Popular posts from this blog

Shin-Okubo: Little Korea

So I finally got around to going up there to Shin-Okubo,  the land of Seoul via the Yamanote Line.  Been putting this trip off for years for personal reasons;  I am not a fan of Hanlleyu.      I knew why I came up this way, and for none other reason than the food, and maybe to bask in the nausea of Korean romanticist who steal Japanese Jukujo's souls.    But honestly, I like spicy food and stews and pickled vegetables that challenge my taste buds.    I also love the little funky cafes that line the main thoroughfares and alley ways, each with their own little eclectic menus and interior decor.     This place is Korea.  





Shin-Okuba represents more than just a place to relish in Korean culinary delights and K-pop culture, but a place where Koreans can express themselves through their culture.    You can feel the local vibe in the air as you're walking down narrow walkways and footpaths.    I have personally been to mainland Korea six times, so a lot of the nostalgia was there …

August: The Return of Souls

August is peak summer season in Japan.  We can look forward to some of the most spectacular fireworks displays and festivals in the world, especially  in places like Tohoku and Kanto regions.  August is also  the most contentious month of the year in Japan; with the end of the war and war-related guilt.    Then there's the great exodus back home for millions of Japanese.   Obon season is what it's called in Japan, and it's  where families return to their hometowns to remember their ancestors and to spend time with loved ones.  Gravestones are visited, cleaned, and washed; rice or alcohol is often placed on  miniature altars next to a  headstone.  This is a way for Japanese to reconnect with their roots; a way for them to stay grounded and founded in the ways of tradition and cultural protocol.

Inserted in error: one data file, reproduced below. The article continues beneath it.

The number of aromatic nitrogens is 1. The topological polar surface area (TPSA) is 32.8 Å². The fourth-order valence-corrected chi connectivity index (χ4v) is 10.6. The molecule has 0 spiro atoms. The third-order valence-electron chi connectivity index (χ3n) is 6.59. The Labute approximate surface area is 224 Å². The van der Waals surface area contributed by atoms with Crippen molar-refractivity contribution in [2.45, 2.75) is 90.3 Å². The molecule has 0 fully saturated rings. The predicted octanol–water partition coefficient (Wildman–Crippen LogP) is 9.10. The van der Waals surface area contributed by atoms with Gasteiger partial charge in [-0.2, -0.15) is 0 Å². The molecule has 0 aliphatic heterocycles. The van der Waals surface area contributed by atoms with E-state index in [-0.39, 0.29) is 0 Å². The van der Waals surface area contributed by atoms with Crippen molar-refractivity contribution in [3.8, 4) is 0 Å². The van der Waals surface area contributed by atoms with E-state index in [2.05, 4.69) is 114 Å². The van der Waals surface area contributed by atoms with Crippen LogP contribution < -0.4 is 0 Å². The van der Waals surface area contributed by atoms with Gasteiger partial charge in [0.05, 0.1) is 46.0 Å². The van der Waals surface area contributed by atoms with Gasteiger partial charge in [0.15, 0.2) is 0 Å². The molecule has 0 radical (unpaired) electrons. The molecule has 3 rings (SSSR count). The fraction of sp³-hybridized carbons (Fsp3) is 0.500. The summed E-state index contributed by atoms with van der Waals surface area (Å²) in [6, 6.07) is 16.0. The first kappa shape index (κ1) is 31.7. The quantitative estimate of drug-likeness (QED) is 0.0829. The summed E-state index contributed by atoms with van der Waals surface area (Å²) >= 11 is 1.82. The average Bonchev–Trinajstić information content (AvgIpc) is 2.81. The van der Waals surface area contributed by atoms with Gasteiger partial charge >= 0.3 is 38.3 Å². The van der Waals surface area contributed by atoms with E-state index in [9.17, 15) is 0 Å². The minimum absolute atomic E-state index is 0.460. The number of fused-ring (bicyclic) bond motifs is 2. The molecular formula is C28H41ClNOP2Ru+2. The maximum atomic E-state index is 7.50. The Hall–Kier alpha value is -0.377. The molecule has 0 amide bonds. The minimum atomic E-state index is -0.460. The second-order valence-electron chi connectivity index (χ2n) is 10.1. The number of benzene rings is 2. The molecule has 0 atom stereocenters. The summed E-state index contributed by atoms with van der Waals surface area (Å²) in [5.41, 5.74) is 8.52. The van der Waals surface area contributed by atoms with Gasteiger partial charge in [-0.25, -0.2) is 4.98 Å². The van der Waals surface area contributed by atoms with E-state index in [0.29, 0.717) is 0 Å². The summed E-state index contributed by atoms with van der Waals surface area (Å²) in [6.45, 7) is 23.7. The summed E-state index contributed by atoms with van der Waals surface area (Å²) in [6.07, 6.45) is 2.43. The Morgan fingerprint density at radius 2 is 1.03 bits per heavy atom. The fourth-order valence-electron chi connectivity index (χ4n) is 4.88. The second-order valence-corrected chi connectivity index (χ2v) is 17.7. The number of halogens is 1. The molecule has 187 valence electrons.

For the foreign tourist, some places will be overcrowded and expensive to reach; for Japanese, this is normal and can't be helped.   Wherever you go there will be lines and h…

Japan Board of Education: Amazing Grace...?

Japan Board of Education Textbook.
Amazing Grace
Shuken Shuppan  Polestar textbook English Communication

Preface:  Japanese / Japan is  one of the leading donors in humanitarian aid around the world.   They have donated billions of yen to charities, developing countries, and startup business to just about every country on the globe.  Some Japanese have even taken matters to the extreme  to the point of poking their noses into hotspot areas like Palestine and Isreal, things the Japanese may want to avoid.  Had Japan shared its borders with an ethnic minority with its own government, the relative peace and calm of this country would be questionable.   No other country can be like nor emulate Japan.   So, where does this spirit of charity and altruism come from exactly?   Why do the Japanese feel they need to save the whole world, while caring very little for its own people?   It's the Board of Education...?  The essay below is one such example of what Japanese kids learn in school,…